Dog Paws

The Kibble:

The rotation of the last digit in the Gregorian year count causes an eruption in momentary score keeping that we are not immune to. Our mantra of the past several years has been "Anything but Treasuries." Last year, despite the recurring hype of bullish TLT mouth breathers, the chasm between T's and everything else gapped wider. Although avoiding owning government fixed income for capital gains is easy, shorting said obligations is a tricky professional exercise. Our early thoughts for next year are other countries, especially those still stuck in "The Upside-down" are going to have rough times. The JGB meltdown story was noticeably missing in primary financial news wrap ups. Tops are long drawn out affairs and the 35 year Bond Bull is dying a Francisco Franco length death (GIK).

The Bone:

The Cinco closed at 1.93 and one of our favorite cheat sheet indicators held up again. On Dec 22, the BEA said Q3 GDP advanced 3.5%. Long time readers know we advance a parlor trick that GDP should track the nominal 5 year plus inflation. (1.93 + 1.7 = 3.63 for smart phone addicted Millenials no longer able to perform simple human functions without hand-held assistance.) [Other goofy compasses we watch, like our equilibrium FF rate also held up well last year] Eight years of incredible global monetary lifting has left a significant legacy of advancement despite the pedestrian outrage of the opposition. The trouble with the prosperity is the foundation it rests on now that the flow is being dialed back. The paucity of IPO's is less a warning sign on markets than a trend we highlighted toward keeping money making enterprises private in a world awash in capital.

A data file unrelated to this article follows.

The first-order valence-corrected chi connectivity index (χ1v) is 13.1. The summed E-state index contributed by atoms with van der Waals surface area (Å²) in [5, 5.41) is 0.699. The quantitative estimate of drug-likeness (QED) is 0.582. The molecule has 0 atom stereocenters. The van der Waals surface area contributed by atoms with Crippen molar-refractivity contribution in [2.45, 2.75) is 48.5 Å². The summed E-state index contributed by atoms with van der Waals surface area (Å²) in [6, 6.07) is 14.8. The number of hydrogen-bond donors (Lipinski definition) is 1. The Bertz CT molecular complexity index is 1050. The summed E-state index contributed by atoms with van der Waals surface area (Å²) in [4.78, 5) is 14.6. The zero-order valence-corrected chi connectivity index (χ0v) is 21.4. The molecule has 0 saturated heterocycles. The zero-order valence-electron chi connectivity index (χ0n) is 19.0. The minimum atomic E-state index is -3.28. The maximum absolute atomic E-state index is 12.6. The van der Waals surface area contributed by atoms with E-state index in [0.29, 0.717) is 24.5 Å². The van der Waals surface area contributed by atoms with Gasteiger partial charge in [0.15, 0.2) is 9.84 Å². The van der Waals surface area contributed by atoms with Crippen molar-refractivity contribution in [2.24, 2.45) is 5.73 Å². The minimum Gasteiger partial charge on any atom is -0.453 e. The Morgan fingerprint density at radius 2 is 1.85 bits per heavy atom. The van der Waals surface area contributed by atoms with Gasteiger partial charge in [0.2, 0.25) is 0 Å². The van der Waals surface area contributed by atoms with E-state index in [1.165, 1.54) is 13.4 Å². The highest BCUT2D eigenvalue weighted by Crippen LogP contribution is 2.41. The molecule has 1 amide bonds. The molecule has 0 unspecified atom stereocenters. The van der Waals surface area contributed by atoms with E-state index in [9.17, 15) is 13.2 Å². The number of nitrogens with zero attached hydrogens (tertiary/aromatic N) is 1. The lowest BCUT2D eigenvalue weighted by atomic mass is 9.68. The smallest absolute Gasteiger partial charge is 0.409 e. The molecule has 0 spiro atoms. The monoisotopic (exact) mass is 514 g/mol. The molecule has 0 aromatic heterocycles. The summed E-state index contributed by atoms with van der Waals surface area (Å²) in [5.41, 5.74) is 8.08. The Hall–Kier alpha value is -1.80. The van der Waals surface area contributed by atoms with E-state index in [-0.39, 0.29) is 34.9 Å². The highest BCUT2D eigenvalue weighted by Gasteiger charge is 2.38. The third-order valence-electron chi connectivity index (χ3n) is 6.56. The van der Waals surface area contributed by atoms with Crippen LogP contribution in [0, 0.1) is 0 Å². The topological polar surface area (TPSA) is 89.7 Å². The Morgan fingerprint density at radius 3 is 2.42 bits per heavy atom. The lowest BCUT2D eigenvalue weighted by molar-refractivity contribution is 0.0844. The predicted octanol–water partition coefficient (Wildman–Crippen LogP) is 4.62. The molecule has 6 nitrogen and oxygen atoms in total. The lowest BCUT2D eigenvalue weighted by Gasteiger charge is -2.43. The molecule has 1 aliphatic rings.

The Meat:

The market is going to take a shot in the first quarter. There will be a laundry list of pseudo-reasons to apply to the action in a post-truth, post-fact world. Anyone who has watched financial television knows "post-truth" didn't come along in 2016, it just reached drinking age. Global monetary pornography as policy stretched the relationship between "the market" and "the economy." We think an evaluation of the link in a pull back is about to unfold. For context, the best performing thing (I can really called it an asset class) in 2016 was - and I quote - "an electronic currency not backed by a government or central bank but by a code launched in 2009 by an anonymous cryptographer. It works through a network of servers (hopefully not DNC servers) that produce coins by solving complex equations and then sharing information about transactions and ownership." WSJ B10 Dec 31 2016. ( Dog takes deep breath, quaffs clear distilled spirit w olive) Almost all of Bitcoin shenanigans takes place in gambling obsessed  China. The WSJ continues: "When people started complaining on Twitter that Airbnb didn't accept bitcoins as payment CEO Brian Chesky responded; 'Wow, didn't realize this!' This stuff, my friends, doesn't happen at bottoms.

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